I would love to hear your stories around the core values you can identify when looking back on your childhood.


3 Things You Can Do Right Now To Build Your Personal Brand


If your name is Rory then you must have red hair and be mischievous! Well, in my mind that’s the case. The reason for this has everything to do with association. Red-headed Rory was one of those boys at school who delighted in placing a snail in your lunch tin or lowering a plastic spider on a thread from the second floor window to cause mayhem in the classroom below. We associate names with the behaviours of people we encounter.

The ‘Rory Principle’ also applies to Corporate Brands. Woolworth’s for instance conjures up a perception of quality, Nando’s = humour, Red Bull = extreme sports, Eskom & SANRAL = *&^%&#. We associate these Brands with our experiences and dealings with them.

But back to young Rory. Although totally oblivious of the fact, he was creating a Personal Brand. Through his repeated actions, he was associated with mischief. Probably unjustly at times, but his was the first name to come to mind when you found that your pen Super Glued to your desk.

What is the first thing that comes to mind when people hear your name? Are you actively building a positive Personal Brand? Here are my favourite quick fixes.

1. Listen
The highest form of respect you can show anyone is to listen to them. And I mean really listen. Answering a phone call or a text message mid-way through a conversation is an indication that the person in front of you is not important enough for you to put any distractions momentarily on hold. People feel valued when they are heard. Listening is costless, but priceless to those that are heard. Dr. Brian Jude has a great article on Listening so pop over and have a quick read.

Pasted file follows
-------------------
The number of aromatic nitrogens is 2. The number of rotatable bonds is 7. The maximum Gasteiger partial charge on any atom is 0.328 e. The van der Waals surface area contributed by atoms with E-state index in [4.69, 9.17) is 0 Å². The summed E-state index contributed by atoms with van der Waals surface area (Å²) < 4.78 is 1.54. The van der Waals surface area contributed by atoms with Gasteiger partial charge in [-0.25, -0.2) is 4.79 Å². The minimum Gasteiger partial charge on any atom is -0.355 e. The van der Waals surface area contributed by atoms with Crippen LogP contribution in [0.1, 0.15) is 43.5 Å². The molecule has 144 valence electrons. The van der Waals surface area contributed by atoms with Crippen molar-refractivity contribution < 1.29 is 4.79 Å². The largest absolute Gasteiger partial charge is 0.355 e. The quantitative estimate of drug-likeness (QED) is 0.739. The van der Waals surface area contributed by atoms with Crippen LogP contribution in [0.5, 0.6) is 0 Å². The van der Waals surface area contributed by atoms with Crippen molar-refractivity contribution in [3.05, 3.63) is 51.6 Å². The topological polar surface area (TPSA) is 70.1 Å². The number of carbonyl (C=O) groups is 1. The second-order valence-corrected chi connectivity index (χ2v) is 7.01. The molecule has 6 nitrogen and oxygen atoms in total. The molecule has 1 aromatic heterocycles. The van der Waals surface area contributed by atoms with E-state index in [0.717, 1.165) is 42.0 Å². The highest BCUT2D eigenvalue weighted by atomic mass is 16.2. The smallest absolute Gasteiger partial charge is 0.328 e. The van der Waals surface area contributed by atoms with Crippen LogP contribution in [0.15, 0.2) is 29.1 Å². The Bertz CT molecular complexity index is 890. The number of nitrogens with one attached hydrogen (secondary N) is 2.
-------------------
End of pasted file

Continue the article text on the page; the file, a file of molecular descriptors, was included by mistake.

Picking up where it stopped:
2. Sweat The Small Stuff
Make every form of interaction, be it a WhatsApp message, a formal business letter or the way you greet those you encounter, reflect nothing but excellence. The small stuff matters. Your communication style is a reflection of you. The receiver of that communication will make assumptions based on what they see or hear. I am not saying that all interactions need to be formal, in fact, quite the opposite. You are the most powerful and effective tool you own and your interactions are a platform for you to showcase your awesomeness. Show a little personality, but do it with style.

3. Serve
The most important function we have is to make a difference. The irony here is that when we change our focus to impacting positively on the lives of others, our lives are instantly uplifted. True leaders see themselves as servants to developing those they have the privilege of influencing. Serving is a state of mind. Tell people they are appreciated, share your knowledge selflessly, do the best job you possibly can every day.

How are you making a conscious effort to build your Personal Brand?